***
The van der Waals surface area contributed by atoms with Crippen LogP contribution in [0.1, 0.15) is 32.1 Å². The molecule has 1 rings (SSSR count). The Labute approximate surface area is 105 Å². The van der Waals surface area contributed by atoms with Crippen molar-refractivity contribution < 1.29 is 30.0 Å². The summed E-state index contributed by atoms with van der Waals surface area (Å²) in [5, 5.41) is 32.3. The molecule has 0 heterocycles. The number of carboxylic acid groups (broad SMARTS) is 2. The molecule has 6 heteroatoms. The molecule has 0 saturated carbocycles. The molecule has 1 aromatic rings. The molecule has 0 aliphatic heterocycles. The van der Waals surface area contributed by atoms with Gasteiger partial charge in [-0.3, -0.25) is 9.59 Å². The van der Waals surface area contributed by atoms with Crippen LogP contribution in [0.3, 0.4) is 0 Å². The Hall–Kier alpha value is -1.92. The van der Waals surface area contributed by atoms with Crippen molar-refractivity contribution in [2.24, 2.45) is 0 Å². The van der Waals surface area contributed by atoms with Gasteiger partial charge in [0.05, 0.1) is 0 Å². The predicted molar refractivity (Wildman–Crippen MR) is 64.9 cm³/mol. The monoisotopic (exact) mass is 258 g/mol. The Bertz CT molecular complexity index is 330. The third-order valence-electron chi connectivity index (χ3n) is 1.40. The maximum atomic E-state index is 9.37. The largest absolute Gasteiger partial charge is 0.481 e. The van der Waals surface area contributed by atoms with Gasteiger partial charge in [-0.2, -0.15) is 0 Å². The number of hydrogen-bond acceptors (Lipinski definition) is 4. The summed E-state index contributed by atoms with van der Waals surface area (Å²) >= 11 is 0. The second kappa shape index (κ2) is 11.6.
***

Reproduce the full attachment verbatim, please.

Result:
The van der Waals surface area contributed by atoms with Crippen LogP contribution in [0.1, 0.15) is 32.1 Å². The molecule has 1 rings (SSSR count). The Labute approximate surface area is 105 Å². The van der Waals surface area contributed by atoms with Crippen molar-refractivity contribution < 1.29 is 30.0 Å². The summed E-state index contributed by atoms with van der Waals surface area (Å²) in [5, 5.41) is 32.3. The molecule has 0 heterocycles. The number of carboxylic acid groups (broad SMARTS) is 2. The molecule has 6 heteroatoms. The molecule has 0 saturated carbocycles. The molecule has 1 aromatic rings. The molecule has 0 aliphatic heterocycles. The van der Waals surface area contributed by atoms with Gasteiger partial charge in [-0.3, -0.25) is 9.59 Å². The van der Waals surface area contributed by atoms with Crippen LogP contribution in [0.3, 0.4) is 0 Å². The Hall–Kier alpha value is -1.92. The van der Waals surface area contributed by atoms with Crippen molar-refractivity contribution in [2.24, 2.45) is 0 Å². The van der Waals surface area contributed by atoms with Gasteiger partial charge in [0.05, 0.1) is 0 Å². The predicted molar refractivity (Wildman–Crippen MR) is 64.9 cm³/mol. The monoisotopic (exact) mass is 258 g/mol. The Bertz CT molecular complexity index is 330. The third-order valence-electron chi connectivity index (χ3n) is 1.40. The maximum atomic E-state index is 9.37. The largest absolute Gasteiger partial charge is 0.481 e. The van der Waals surface area contributed by atoms with Gasteiger partial charge in [-0.2, -0.15) is 0 Å². The number of hydrogen-bond acceptors (Lipinski definition) is 4. The summed E-state index contributed by atoms with van der Waals surface area (Å²) >= 11 is 0. The second kappa shape index (κ2) is 11.6.